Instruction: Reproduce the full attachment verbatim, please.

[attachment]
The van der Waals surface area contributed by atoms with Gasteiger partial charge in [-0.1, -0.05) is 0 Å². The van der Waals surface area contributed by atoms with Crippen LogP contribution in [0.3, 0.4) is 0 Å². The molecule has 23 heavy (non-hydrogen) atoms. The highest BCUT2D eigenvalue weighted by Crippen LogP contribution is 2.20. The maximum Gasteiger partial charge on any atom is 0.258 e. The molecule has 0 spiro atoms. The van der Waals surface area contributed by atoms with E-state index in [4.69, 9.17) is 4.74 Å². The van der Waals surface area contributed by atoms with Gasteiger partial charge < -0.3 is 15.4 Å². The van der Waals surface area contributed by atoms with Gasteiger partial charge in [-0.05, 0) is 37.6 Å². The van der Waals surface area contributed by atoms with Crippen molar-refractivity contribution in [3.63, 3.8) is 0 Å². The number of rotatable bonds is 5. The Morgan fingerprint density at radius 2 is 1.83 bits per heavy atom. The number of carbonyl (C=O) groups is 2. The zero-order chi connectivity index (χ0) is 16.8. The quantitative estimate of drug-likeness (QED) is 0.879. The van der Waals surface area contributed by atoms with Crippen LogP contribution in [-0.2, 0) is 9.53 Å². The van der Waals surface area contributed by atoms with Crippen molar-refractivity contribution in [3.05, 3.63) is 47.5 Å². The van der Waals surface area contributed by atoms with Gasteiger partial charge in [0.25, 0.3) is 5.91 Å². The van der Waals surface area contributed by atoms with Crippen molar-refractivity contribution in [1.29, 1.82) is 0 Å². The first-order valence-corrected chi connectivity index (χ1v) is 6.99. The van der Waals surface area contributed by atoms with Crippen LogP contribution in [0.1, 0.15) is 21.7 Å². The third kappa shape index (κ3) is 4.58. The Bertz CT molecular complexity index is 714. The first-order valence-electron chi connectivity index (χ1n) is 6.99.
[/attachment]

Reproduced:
The van der Waals surface area contributed by atoms with Gasteiger partial charge in [-0.1, -0.05) is 0 Å². The van der Waals surface area contributed by atoms with Crippen LogP contribution in [0.3, 0.4) is 0 Å². The molecule has 23 heavy (non-hydrogen) atoms. The highest BCUT2D eigenvalue weighted by Crippen LogP contribution is 2.20. The maximum Gasteiger partial charge on any atom is 0.258 e. The molecule has 0 spiro atoms. The van der Waals surface area contributed by atoms with E-state index in [4.69, 9.17) is 4.74 Å². The van der Waals surface area contributed by atoms with Gasteiger partial charge < -0.3 is 15.4 Å². The van der Waals surface area contributed by atoms with Gasteiger partial charge in [-0.05, 0) is 37.6 Å². The van der Waals surface area contributed by atoms with Crippen molar-refractivity contribution in [3.63, 3.8) is 0 Å². The number of rotatable bonds is 5. The Morgan fingerprint density at radius 2 is 1.83 bits per heavy atom. The number of carbonyl (C=O) groups is 2. The zero-order chi connectivity index (χ0) is 16.8. The quantitative estimate of drug-likeness (QED) is 0.879. The van der Waals surface area contributed by atoms with Crippen LogP contribution in [-0.2, 0) is 9.53 Å². The van der Waals surface area contributed by atoms with Crippen molar-refractivity contribution in [3.05, 3.63) is 47.5 Å². The van der Waals surface area contributed by atoms with Gasteiger partial charge in [0.25, 0.3) is 5.91 Å². The van der Waals surface area contributed by atoms with Crippen molar-refractivity contribution in [1.29, 1.82) is 0 Å². The first-order valence-corrected chi connectivity index (χ1v) is 6.99. The van der Waals surface area contributed by atoms with Crippen LogP contribution in [0.1, 0.15) is 21.7 Å². The third kappa shape index (κ3) is 4.58. The Bertz CT molecular complexity index is 714. The first-order valence-electron chi connectivity index (χ1n) is 6.99.